In his first start, pitcher Joe Savery threw a solid six innings, giving up four hits and one run. Though he walked five batters, he held on for his first AAA win. With Reading — his third team of the year — reliever Scott Mathieson continues to excel. Mathieson’s worked five perfect innings (he has yet to allow an earned run on any team this season).

Sergio Escalona is a man who’s been around this year, as well. The reliever went up and down to the Phillies five times, in addition to pitching with Lehigh Valley and Reading. Since returning as the R-Phils’ closer, Escalona has continued his lights out performance. With the R-Phillies: 0-0, 1.52 ERA, 12 saves in 20 games.

Good for them
New stadiums draw the crowds even for losing ball clubs like the Lehigh Valley IronPigs. So only a few years into the minors game, the IronPigs have been rewarded the distinction to host next year’s AAA All-Star game. Maybe Allentown can someday have the grandeur of a Portland, Oregon — host of this year’s bash between the International and Pacific Coast League. Get your tickets now.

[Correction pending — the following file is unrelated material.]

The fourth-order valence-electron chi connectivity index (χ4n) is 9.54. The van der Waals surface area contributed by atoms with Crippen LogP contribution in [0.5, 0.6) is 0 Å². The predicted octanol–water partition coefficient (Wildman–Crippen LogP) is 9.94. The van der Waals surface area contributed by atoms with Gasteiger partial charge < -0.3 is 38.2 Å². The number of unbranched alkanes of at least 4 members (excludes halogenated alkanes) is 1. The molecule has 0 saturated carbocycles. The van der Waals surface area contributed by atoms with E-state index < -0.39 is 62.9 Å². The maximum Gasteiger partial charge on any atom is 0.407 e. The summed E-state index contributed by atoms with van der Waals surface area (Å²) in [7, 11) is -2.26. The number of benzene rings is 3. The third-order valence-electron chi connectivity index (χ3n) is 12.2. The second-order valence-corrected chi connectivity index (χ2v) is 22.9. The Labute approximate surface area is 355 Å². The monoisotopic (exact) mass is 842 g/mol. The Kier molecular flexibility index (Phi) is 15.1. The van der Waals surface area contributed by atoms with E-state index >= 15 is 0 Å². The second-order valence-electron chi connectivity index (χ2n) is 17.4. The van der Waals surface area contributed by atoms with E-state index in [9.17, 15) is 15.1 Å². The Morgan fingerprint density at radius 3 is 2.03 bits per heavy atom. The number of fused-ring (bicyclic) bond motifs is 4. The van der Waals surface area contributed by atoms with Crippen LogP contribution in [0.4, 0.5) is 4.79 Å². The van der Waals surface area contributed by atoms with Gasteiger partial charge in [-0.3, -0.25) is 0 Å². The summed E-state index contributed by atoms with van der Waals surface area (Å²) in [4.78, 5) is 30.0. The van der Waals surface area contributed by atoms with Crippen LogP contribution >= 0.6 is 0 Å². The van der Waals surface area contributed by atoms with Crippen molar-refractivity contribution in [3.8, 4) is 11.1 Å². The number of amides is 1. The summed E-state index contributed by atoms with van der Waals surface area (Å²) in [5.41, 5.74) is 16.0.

Bill Veeck Award
I haven’t singled out a great minor league promotion in a while, but this offer by the Reading Phillies is too good to neglect. In late August the Phillies host the best sequel ever: Gluttony Night II. For $15, fans can enjoy an all-you-can-eat spectacle in Reading. Although it doesn’t include beer, there’s now cheeseburgers on top of hot dogs, pretzels, popcorn, fountain drinks, and other goodies. I’m seriously considering driving up for the August 26 game against the Erie Seawolves.

—Sam Fran Scavuzzo

***follow me on twitter @samfrans ***

Down on the Pharm: A Pedro Prediction, Promotions and Demotions

Posted by Sam Fran On August - 1 - 2009

Apparently, a certain future Hall of Famer may be better suited for the bullpen after all.

In his longest real-time outing on his way back to the majors, Pedro Martinez looked less than stellar. The former Red Sox, Expo, and Met struggled in five innings with the Iron Pigs last night against former Phillie prospect Carlos Carrasco and the Columbus Clippers.

Pedro’s line: 5 innings, 3 hits, 3 BB, 4 K, 4 ER, and 5 R.

In the first, Martinez let up a home run to CF Michael Brantley — the first batter he faced. He settled down for a few innings, but then got lit up for four more runs in the fifth on his way to a AAA loss.